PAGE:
You could call them the Clay Ladies.
The ancestors made them by the tens, if not hundreds, of thousands: little naked women, poised on pointed toes to stand calf-deep in the good tilled soil of our gardens and fields.
We've been doing this since the end of the last Ice Age, and we still do. No one needs to be told why we put them there.
The best magic explains itself.
There they stand, graciously bestowing their gift of fruitfulness, looking as if they are rising from the Earth.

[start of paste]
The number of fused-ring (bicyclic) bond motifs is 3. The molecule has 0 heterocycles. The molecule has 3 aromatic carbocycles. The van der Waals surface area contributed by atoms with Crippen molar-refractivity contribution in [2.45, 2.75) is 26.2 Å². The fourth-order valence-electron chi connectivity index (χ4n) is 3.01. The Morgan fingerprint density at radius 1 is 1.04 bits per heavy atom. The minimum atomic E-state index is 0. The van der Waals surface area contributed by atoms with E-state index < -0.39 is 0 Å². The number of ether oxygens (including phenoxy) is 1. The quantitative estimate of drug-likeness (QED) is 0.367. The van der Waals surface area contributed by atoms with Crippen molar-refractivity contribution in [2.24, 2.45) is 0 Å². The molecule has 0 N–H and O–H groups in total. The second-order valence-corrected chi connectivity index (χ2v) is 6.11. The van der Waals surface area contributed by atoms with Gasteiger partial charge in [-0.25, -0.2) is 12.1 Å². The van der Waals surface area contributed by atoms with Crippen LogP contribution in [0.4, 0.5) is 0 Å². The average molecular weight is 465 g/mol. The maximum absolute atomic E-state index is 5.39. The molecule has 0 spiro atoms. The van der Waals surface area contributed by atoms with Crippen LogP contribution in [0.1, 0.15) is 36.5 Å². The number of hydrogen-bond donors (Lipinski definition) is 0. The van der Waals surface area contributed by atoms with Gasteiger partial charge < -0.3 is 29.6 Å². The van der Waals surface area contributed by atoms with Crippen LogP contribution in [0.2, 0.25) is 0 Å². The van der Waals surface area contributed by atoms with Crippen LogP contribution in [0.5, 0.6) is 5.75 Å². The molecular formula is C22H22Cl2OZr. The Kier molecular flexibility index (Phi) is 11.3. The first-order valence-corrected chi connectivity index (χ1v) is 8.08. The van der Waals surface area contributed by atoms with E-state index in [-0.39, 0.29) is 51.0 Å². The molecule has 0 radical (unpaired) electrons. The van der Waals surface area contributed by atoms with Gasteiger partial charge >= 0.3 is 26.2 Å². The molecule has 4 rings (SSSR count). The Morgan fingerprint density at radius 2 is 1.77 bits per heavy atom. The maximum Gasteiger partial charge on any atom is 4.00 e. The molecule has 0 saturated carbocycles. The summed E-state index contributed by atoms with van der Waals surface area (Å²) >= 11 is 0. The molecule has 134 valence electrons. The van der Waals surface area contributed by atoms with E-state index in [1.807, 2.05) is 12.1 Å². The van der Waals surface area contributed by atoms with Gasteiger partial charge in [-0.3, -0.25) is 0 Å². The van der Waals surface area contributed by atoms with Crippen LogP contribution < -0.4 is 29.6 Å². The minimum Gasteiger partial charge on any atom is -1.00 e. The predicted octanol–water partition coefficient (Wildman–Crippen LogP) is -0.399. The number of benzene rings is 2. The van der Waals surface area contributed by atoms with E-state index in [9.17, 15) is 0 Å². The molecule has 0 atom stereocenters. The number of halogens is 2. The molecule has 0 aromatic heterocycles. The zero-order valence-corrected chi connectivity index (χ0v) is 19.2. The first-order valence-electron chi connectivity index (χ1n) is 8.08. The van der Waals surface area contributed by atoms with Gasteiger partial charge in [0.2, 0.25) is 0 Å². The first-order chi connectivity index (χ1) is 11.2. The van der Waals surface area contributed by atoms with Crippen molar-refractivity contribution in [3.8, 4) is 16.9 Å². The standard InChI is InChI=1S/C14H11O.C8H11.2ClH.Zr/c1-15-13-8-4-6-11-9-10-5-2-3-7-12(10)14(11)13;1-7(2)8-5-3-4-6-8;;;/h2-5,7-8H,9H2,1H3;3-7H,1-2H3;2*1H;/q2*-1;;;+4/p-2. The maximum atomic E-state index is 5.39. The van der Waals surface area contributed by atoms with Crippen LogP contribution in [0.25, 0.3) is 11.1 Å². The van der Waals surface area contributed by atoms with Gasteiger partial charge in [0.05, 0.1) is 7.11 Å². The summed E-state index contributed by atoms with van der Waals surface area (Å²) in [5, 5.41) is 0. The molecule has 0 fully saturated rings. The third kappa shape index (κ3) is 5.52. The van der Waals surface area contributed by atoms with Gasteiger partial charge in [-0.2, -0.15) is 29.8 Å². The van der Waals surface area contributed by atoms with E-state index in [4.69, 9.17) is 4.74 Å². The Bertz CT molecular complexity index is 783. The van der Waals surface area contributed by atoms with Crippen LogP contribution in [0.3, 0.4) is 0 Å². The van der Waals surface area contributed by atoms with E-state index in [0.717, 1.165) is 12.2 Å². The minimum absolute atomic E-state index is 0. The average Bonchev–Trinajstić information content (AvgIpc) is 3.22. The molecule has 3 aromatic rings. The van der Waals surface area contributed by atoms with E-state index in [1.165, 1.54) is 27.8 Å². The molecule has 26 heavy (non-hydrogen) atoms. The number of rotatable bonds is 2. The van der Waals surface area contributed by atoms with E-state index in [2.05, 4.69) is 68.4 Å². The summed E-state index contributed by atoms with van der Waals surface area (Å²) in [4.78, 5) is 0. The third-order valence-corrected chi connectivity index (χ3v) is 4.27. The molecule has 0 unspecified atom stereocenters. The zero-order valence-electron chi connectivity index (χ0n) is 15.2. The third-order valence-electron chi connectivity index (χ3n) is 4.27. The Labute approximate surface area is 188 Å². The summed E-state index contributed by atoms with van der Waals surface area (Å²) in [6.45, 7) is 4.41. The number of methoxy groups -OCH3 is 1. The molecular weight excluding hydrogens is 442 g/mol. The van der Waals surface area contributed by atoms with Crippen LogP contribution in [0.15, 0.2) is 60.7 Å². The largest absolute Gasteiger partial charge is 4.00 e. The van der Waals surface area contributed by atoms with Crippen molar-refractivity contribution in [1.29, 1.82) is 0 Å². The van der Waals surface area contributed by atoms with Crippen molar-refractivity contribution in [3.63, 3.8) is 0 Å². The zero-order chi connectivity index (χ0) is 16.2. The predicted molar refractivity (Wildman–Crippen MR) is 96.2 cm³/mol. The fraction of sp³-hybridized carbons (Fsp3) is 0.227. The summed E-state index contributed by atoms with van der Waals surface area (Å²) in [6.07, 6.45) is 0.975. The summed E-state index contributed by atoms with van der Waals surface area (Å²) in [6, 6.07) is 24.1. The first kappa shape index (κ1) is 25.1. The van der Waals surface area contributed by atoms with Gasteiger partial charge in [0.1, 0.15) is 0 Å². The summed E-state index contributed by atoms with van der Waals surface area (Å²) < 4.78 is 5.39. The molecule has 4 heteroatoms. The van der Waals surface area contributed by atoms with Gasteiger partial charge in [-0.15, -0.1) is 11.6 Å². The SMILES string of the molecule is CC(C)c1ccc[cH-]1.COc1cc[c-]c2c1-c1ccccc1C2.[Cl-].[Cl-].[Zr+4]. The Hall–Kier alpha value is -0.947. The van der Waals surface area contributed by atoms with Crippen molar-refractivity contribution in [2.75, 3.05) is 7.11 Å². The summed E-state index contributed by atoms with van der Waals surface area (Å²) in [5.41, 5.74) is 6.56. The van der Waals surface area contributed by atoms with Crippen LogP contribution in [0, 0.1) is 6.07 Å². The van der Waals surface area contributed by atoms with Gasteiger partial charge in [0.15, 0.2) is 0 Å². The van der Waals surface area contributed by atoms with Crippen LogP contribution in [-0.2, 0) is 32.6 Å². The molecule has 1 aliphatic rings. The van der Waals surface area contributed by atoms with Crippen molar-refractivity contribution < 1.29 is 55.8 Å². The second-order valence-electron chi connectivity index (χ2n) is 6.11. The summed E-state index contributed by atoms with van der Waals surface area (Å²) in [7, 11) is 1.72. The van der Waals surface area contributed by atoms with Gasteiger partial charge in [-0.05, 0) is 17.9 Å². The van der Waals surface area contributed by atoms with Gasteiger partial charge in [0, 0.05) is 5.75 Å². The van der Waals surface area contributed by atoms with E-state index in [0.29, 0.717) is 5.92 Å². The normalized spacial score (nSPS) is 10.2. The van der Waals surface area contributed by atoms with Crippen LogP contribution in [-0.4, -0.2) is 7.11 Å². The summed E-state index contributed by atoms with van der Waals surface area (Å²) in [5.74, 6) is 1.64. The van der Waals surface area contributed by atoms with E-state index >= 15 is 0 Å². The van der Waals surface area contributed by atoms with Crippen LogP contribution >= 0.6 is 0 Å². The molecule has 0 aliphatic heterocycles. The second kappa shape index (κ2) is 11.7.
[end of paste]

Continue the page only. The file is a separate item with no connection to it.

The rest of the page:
They are Earth itself, formlessness rising into form. The goddess rising from Earth was a minor (but not uncommon) motif in ancient Greek art, and rightly so. The furrow parts: the goddess is born.